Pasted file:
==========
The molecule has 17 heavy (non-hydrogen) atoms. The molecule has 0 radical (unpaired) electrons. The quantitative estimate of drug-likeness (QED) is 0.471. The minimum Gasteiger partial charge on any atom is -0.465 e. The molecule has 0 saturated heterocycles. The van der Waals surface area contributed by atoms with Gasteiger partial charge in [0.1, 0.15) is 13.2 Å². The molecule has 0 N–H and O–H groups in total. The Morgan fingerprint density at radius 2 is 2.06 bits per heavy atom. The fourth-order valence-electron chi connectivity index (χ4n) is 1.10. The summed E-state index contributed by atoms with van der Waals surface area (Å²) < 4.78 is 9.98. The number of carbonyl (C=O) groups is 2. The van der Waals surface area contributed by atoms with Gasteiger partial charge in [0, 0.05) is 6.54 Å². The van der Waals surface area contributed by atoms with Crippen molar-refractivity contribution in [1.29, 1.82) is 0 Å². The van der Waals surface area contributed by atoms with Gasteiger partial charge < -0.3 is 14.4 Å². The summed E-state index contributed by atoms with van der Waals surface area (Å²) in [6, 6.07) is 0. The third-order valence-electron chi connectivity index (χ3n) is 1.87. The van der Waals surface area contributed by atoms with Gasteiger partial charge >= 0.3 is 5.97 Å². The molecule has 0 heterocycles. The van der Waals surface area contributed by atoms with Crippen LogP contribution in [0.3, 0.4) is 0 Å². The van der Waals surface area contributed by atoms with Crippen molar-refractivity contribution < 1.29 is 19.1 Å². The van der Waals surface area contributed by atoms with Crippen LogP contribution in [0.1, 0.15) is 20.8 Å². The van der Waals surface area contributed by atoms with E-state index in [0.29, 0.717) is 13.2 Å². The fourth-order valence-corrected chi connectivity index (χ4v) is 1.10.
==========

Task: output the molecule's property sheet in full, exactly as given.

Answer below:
The molecule has 17 heavy (non-hydrogen) atoms. The molecule has 0 radical (unpaired) electrons. The quantitative estimate of drug-likeness (QED) is 0.471. The minimum Gasteiger partial charge on any atom is -0.465 e. The molecule has 0 saturated heterocycles. The van der Waals surface area contributed by atoms with Gasteiger partial charge in [0.1, 0.15) is 13.2 Å². The molecule has 0 N–H and O–H groups in total. The Morgan fingerprint density at radius 2 is 2.06 bits per heavy atom. The fourth-order valence-electron chi connectivity index (χ4n) is 1.10. The summed E-state index contributed by atoms with van der Waals surface area (Å²) < 4.78 is 9.98. The number of carbonyl (C=O) groups is 2. The van der Waals surface area contributed by atoms with Gasteiger partial charge in [0, 0.05) is 6.54 Å². The van der Waals surface area contributed by atoms with Crippen molar-refractivity contribution in [1.29, 1.82) is 0 Å². The van der Waals surface area contributed by atoms with Gasteiger partial charge < -0.3 is 14.4 Å². The summed E-state index contributed by atoms with van der Waals surface area (Å²) in [6, 6.07) is 0. The third-order valence-electron chi connectivity index (χ3n) is 1.87. The van der Waals surface area contributed by atoms with Gasteiger partial charge >= 0.3 is 5.97 Å². The molecule has 0 heterocycles. The van der Waals surface area contributed by atoms with Crippen LogP contribution in [0.3, 0.4) is 0 Å². The van der Waals surface area contributed by atoms with Crippen molar-refractivity contribution < 1.29 is 19.1 Å². The van der Waals surface area contributed by atoms with Crippen LogP contribution in [0.1, 0.15) is 20.8 Å². The van der Waals surface area contributed by atoms with E-state index in [0.29, 0.717) is 13.2 Å². The fourth-order valence-corrected chi connectivity index (χ4v) is 1.10.